Driving While Impaired from Prescription Medications
DWI. Driving While Impaired. Most often, the phrase triggers thoughts of driving while intoxicated (also DWI), or driving under the influence (DUI) of alcohol or illegal drugs. But what if driving while impaired describes someone who is operating a motor vehicle while taking perfectly legal prescription medications? Remember the infamous Ambien “sleep-driving” cases? People taking the extremely popular prescription sleep aide were found in a “zombie-like” state, driving in the middle of the night and getting into automobile accidents that they had no memory of once the drug’s effects dissipated. Xanax, an anti-anxiety medication that is widely used, can cause sedation, dizziness, and distort depth perception. Xanax use has been linked to many “drugged driving” accidents.
Your Denver personal injury attorney knows that many people today take prescription medication for a wide variety of conditions and needs. Some of the medical issues are temporary, such as colds, flu, allergies, muscle spasms, or pain due to a sprain or broken bone. Some of the conditions are chronic, however, and require constant medication, such as heart and cholesterol problems, high blood pressure, thyroid disorders, anxiety, diabetes, sleep disorders, and various mental health issues. Many people are on more than one medication at a time for more than one medical condition.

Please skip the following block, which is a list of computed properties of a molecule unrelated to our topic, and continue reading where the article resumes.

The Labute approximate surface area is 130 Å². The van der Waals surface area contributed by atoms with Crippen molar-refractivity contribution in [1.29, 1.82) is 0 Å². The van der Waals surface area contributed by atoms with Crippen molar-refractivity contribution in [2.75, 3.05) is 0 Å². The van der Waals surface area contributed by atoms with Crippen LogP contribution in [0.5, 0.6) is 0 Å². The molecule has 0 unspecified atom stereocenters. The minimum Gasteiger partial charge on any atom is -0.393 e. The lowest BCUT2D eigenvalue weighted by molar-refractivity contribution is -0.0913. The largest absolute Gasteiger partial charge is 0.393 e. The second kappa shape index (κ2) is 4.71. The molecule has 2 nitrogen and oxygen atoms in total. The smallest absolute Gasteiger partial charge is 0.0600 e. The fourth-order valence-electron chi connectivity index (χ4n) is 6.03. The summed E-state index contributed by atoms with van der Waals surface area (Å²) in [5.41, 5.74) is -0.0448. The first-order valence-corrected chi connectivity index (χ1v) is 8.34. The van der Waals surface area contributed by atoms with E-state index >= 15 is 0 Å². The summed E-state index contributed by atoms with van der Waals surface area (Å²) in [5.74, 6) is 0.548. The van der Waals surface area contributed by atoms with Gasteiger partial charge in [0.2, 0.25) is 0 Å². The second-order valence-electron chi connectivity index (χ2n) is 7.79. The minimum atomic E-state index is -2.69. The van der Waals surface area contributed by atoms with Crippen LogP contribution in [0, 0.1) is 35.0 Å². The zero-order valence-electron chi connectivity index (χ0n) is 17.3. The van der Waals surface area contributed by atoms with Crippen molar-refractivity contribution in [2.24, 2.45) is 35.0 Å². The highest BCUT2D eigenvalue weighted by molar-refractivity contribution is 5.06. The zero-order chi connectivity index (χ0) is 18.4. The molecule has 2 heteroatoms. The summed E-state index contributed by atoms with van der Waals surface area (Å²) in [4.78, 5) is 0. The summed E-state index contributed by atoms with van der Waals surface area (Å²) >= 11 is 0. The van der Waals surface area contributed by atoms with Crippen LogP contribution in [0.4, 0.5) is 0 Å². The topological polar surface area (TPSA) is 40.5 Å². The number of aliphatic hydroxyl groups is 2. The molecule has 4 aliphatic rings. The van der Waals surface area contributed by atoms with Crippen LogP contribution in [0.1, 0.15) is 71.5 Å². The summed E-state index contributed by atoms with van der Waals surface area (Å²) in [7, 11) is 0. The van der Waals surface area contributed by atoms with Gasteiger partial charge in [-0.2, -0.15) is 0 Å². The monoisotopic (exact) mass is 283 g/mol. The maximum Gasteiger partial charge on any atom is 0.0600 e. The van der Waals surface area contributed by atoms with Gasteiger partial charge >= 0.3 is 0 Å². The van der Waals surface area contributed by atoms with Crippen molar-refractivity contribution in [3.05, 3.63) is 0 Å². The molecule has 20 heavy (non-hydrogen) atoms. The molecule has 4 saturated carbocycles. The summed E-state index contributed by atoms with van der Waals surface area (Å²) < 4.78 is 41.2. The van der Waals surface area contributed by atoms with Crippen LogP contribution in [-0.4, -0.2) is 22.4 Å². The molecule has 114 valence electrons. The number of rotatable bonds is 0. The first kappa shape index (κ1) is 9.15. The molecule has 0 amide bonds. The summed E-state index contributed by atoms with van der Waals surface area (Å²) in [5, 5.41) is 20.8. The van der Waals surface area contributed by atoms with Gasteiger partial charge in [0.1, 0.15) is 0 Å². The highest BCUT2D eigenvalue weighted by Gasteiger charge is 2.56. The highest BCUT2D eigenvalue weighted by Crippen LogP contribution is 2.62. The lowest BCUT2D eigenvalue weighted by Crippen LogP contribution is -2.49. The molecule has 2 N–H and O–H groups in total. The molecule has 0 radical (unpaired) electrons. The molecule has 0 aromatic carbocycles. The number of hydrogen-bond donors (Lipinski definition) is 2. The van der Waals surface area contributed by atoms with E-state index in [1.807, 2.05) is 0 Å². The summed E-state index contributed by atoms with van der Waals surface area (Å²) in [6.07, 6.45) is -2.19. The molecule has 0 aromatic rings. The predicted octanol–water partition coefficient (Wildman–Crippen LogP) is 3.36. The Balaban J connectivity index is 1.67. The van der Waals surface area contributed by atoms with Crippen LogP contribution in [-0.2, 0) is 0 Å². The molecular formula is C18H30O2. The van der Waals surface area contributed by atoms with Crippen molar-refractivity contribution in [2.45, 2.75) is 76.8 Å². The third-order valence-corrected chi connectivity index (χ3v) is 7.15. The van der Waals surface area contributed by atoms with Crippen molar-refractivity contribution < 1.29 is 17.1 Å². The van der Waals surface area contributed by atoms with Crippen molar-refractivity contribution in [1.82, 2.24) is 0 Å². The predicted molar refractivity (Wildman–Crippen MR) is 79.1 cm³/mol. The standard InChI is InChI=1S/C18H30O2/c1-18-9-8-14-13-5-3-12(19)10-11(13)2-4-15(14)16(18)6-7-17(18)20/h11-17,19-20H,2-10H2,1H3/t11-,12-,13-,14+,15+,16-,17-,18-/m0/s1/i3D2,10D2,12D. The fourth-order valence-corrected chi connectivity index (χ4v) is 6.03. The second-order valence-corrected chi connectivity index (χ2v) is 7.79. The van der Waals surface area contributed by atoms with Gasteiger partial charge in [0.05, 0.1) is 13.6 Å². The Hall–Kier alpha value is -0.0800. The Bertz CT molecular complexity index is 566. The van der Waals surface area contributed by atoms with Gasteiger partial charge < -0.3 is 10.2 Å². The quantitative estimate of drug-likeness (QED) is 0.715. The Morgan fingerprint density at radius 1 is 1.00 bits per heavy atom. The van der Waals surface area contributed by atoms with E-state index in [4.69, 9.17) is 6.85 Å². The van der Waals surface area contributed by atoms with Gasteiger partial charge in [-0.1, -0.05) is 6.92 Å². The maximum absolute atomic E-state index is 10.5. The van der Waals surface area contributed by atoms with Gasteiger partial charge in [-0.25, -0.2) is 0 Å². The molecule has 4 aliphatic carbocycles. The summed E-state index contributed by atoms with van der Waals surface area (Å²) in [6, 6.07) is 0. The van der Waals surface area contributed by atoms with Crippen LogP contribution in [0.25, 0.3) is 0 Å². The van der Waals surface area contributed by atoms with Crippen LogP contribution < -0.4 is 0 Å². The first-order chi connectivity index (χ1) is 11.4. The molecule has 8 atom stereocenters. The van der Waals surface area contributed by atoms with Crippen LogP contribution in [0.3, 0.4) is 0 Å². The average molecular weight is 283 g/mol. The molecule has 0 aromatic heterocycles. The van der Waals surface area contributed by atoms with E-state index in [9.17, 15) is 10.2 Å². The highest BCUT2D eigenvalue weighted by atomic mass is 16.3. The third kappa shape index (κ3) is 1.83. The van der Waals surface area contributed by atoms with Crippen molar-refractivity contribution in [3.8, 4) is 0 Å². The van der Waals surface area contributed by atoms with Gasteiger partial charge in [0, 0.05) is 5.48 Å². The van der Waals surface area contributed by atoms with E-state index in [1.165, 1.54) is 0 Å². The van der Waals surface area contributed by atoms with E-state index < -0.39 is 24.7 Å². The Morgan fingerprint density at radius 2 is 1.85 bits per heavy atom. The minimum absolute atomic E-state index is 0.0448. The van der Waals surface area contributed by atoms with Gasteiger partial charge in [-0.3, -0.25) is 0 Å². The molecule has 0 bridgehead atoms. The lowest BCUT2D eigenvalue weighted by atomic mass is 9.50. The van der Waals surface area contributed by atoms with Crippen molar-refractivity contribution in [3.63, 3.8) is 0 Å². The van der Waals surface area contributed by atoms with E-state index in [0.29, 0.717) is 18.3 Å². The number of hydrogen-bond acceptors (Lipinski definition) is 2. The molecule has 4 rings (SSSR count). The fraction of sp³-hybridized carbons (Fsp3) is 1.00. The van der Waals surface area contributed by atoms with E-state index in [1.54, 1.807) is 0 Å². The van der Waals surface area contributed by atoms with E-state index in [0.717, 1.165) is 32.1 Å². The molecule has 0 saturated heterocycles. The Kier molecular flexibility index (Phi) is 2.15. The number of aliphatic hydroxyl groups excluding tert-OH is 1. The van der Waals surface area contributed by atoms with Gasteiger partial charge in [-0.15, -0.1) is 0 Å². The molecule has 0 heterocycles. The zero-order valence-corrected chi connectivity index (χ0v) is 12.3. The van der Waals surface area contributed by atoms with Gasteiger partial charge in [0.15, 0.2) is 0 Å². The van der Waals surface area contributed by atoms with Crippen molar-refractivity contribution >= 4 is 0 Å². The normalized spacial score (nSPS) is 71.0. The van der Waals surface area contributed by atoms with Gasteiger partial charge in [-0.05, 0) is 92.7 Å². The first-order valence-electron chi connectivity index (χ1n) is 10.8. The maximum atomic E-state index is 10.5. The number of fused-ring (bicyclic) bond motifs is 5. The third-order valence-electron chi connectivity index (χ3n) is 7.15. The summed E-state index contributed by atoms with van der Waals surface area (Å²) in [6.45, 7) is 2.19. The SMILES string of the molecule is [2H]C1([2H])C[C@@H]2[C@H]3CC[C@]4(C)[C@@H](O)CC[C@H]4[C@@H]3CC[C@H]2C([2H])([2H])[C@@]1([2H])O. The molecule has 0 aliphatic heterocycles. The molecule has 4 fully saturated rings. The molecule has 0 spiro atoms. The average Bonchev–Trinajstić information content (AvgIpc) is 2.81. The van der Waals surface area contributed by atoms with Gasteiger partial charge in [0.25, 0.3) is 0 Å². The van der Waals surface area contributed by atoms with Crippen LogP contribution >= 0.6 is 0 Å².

Prescription medications, even when taken properly, cause reactions that can affect a person’s ability to drive. Sedation, blurred vision, improper depth perception, dizziness, nausea, slowed reflexes and reaction time, lack of coordination and distractedness are all potential side effects of medicines used to treat the various conditions noted above. When people experience these reactions in addition to their underlying medical conditions, the combination can be extremely debilitating.
So what do you do if you have to take medications and you need to drive? Your Denver personal injury attorney suggests talking to your physician about all of the medications–including any supplements–you are taking to consider what effect they may have on your ability to operate a motor vehicle safely. Some options that may be available to mitigate the effects of medications are: (1) adjusting the dose of the medicine; (2) adjusting the timing of the dose (e.g. take the medication at night); (3) change to a different medication that has the same benefit but may not cause the same reaction; and (4) refrain from driving while waiting to see if the reaction lessens over time. However, all of these should be discussed with your medical professional before trying.
If none of these options is available, and the medication is essential, then finding an alternative mode of transportation may be necessary. Seeking rides with friends, publics service shuttles, cabs, car sharing services, and of course public transportation such buses, subways and trains are all Eco-friendly and safe ways to travel.
If you have been involved in an accident where the driver was impaired due to prescription medication use, contact Jordan Levine at Levine Law for a free consultation today.